On Sunday, the Sprint Cup Series returned to the Indianapolis Motor Speedway in Speedway, Indiana for the 17th running of the Brickyard 400. It also marked ESPN’s return to covering the Sprint Cup Series. Their broadcast team will televise all the remaining Cup races all the way to Homestead, with only three events being moved to ABC. No Eastern or Central time zones at all will be on ABC due to the new standard start times, which ABC claims cut into “mandatory educational / informative programming times” in the Pacific time zone. Mind you, I’ve never heard of mandatory times for e/i programming, just that each over the air station has to carry a minimum of three hours of it per week.
Since it was ESPN’s first race back covering the Cup Series, they went all out. There was a sitdown, one-on-one interview conducted by Marty Smith with Jeff Gordon. The interview covered multiple topics, including Gordon’s drive to win. However, only part of this interview aired during NASCAR Countdown. The rest of it can be found in the video section of espn.com. Having said that, what we did get on ESPN yesterday was quite interesting to watch.
Perhaps the strangest feature of Countdown involved Jimmie Johnson, where he talked about his racing style while sitting on what appeared to be a throne made of ice – with IV needles pumping cold fluids into his veins. That came off as weird to me; I couldn’t get the point of the whole thing. Shock value, perhaps? The nickname “Ice Man” also isn’t exactly a creative one; Terry Labonte was stuck with that moniker his whole career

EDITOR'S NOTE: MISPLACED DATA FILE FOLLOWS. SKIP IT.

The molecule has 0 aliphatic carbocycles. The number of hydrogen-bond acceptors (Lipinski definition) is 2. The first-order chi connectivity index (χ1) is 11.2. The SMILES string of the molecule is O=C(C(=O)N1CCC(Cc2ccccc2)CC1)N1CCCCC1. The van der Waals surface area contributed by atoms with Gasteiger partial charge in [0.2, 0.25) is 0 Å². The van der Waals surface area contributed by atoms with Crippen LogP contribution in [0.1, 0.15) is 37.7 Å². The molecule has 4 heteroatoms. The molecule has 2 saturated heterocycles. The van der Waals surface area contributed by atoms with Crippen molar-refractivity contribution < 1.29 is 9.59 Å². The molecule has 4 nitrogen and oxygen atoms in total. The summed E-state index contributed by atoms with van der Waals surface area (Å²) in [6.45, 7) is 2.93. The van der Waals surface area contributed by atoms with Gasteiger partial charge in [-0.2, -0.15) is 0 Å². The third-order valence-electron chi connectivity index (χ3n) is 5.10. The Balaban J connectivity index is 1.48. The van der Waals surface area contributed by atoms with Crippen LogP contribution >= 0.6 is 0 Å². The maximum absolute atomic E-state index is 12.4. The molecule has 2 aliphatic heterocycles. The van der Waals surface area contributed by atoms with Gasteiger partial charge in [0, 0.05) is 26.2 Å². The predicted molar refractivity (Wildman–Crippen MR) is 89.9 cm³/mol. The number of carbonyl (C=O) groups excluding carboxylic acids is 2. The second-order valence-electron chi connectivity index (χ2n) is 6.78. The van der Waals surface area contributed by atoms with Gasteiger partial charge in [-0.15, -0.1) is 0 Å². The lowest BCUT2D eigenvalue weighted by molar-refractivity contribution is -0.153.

Another feature in the one-hour show had Allen Bestwick doing a sitdown interview with Roger Penske. This interview was focused upon Penske’s 50 years of involvement in motorsports, with his successes at Indianapolis emphasized. Remember that all 15 of his victories at the 2.5-mile rectangle have come in the Indianapolis 500; Penske’s team has never won the Brickyard 400, although Rusty Wallace came close a couple of times (which was touched upon). As a result, not all of the feature had to do with NASCAR; but as a self-proclaimed history nut, I’m fine with features that help fans learn more about the sport’s history.